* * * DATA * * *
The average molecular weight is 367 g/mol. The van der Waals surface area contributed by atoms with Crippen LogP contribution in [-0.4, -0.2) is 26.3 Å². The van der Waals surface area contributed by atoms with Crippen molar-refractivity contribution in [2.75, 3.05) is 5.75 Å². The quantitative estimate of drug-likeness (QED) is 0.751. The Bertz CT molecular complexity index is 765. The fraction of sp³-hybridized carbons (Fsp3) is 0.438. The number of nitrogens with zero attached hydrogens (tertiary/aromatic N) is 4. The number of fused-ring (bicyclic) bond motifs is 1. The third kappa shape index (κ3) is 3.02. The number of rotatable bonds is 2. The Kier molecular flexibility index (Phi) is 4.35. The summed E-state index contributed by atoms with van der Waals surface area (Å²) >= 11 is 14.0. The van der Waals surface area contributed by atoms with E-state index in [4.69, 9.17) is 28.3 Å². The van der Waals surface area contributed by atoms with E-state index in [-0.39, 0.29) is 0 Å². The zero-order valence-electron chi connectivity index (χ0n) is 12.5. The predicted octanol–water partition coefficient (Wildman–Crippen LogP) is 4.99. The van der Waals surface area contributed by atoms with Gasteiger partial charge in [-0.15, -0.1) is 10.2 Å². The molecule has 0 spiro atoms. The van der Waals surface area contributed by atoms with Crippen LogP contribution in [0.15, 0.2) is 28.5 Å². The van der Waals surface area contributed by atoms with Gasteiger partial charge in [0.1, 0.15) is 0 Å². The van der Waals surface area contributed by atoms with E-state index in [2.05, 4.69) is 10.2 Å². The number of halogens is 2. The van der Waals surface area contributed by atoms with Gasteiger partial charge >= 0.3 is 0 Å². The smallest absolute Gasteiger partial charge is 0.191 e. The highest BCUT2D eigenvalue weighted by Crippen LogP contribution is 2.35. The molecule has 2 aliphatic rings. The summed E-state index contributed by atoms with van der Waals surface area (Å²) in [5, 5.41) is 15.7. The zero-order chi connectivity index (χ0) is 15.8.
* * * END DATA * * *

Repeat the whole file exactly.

The average molecular weight is 367 g/mol. The van der Waals surface area contributed by atoms with Crippen LogP contribution in [-0.4, -0.2) is 26.3 Å². The van der Waals surface area contributed by atoms with Crippen molar-refractivity contribution in [2.75, 3.05) is 5.75 Å². The quantitative estimate of drug-likeness (QED) is 0.751. The Bertz CT molecular complexity index is 765. The fraction of sp³-hybridized carbons (Fsp3) is 0.438. The number of nitrogens with zero attached hydrogens (tertiary/aromatic N) is 4. The number of fused-ring (bicyclic) bond motifs is 1. The third kappa shape index (κ3) is 3.02. The number of rotatable bonds is 2. The Kier molecular flexibility index (Phi) is 4.35. The summed E-state index contributed by atoms with van der Waals surface area (Å²) >= 11 is 14.0. The van der Waals surface area contributed by atoms with E-state index in [4.69, 9.17) is 28.3 Å². The van der Waals surface area contributed by atoms with E-state index in [-0.39, 0.29) is 0 Å². The zero-order valence-electron chi connectivity index (χ0n) is 12.5. The predicted octanol–water partition coefficient (Wildman–Crippen LogP) is 4.99. The van der Waals surface area contributed by atoms with Gasteiger partial charge in [-0.15, -0.1) is 10.2 Å². The molecule has 0 spiro atoms. The van der Waals surface area contributed by atoms with Crippen LogP contribution in [0.15, 0.2) is 28.5 Å². The van der Waals surface area contributed by atoms with Gasteiger partial charge in [0.1, 0.15) is 0 Å². The van der Waals surface area contributed by atoms with E-state index in [2.05, 4.69) is 10.2 Å². The number of halogens is 2. The van der Waals surface area contributed by atoms with Gasteiger partial charge >= 0.3 is 0 Å². The smallest absolute Gasteiger partial charge is 0.191 e. The highest BCUT2D eigenvalue weighted by Crippen LogP contribution is 2.35. The molecule has 2 aliphatic rings. The summed E-state index contributed by atoms with van der Waals surface area (Å²) in [5, 5.41) is 15.7. The zero-order chi connectivity index (χ0) is 15.8.